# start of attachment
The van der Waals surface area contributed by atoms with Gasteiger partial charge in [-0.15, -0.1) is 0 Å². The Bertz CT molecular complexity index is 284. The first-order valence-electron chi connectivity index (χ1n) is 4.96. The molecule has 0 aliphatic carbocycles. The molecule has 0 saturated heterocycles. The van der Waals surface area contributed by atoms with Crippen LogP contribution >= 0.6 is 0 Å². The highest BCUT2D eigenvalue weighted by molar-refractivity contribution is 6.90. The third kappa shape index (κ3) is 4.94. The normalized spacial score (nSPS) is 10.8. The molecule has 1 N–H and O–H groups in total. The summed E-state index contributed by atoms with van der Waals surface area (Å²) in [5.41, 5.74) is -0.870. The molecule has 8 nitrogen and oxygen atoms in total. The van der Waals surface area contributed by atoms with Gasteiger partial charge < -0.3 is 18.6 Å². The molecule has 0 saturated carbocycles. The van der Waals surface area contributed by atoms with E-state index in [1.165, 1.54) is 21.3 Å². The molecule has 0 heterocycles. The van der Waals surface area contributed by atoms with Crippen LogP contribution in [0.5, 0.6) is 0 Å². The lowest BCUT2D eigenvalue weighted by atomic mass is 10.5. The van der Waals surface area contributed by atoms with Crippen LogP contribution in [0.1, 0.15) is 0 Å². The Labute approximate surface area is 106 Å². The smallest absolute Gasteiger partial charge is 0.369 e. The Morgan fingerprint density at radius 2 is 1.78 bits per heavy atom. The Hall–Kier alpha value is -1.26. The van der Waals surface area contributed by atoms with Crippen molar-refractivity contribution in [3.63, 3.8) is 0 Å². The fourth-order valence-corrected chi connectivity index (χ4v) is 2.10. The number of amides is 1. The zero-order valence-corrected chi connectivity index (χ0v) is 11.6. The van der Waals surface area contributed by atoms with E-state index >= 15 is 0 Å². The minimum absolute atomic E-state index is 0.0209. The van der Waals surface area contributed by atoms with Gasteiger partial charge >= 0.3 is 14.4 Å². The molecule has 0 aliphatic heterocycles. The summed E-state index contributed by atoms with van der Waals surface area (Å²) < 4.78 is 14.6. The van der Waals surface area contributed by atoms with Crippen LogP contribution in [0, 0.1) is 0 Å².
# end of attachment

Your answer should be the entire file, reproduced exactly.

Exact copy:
The van der Waals surface area contributed by atoms with Gasteiger partial charge in [-0.15, -0.1) is 0 Å². The Bertz CT molecular complexity index is 284. The first-order valence-electron chi connectivity index (χ1n) is 4.96. The molecule has 0 aliphatic carbocycles. The molecule has 0 saturated heterocycles. The van der Waals surface area contributed by atoms with Crippen LogP contribution >= 0.6 is 0 Å². The highest BCUT2D eigenvalue weighted by molar-refractivity contribution is 6.90. The third kappa shape index (κ3) is 4.94. The normalized spacial score (nSPS) is 10.8. The molecule has 1 N–H and O–H groups in total. The summed E-state index contributed by atoms with van der Waals surface area (Å²) in [5.41, 5.74) is -0.870. The molecule has 8 nitrogen and oxygen atoms in total. The van der Waals surface area contributed by atoms with Gasteiger partial charge < -0.3 is 18.6 Å². The molecule has 0 saturated carbocycles. The van der Waals surface area contributed by atoms with E-state index in [1.165, 1.54) is 21.3 Å². The molecule has 0 heterocycles. The van der Waals surface area contributed by atoms with Crippen LogP contribution in [0.5, 0.6) is 0 Å². The lowest BCUT2D eigenvalue weighted by atomic mass is 10.5. The van der Waals surface area contributed by atoms with Crippen LogP contribution in [0.1, 0.15) is 0 Å². The Labute approximate surface area is 106 Å². The smallest absolute Gasteiger partial charge is 0.369 e. The Morgan fingerprint density at radius 2 is 1.78 bits per heavy atom. The Hall–Kier alpha value is -1.26. The van der Waals surface area contributed by atoms with Crippen molar-refractivity contribution in [3.63, 3.8) is 0 Å². The fourth-order valence-corrected chi connectivity index (χ4v) is 2.10. The number of amides is 1. The zero-order valence-corrected chi connectivity index (χ0v) is 11.6. The van der Waals surface area contributed by atoms with E-state index >= 15 is 0 Å². The minimum absolute atomic E-state index is 0.0209. The van der Waals surface area contributed by atoms with Gasteiger partial charge >= 0.3 is 14.4 Å². The molecule has 0 aliphatic heterocycles. The summed E-state index contributed by atoms with van der Waals surface area (Å²) < 4.78 is 14.6. The van der Waals surface area contributed by atoms with Crippen LogP contribution in [0, 0.1) is 0 Å².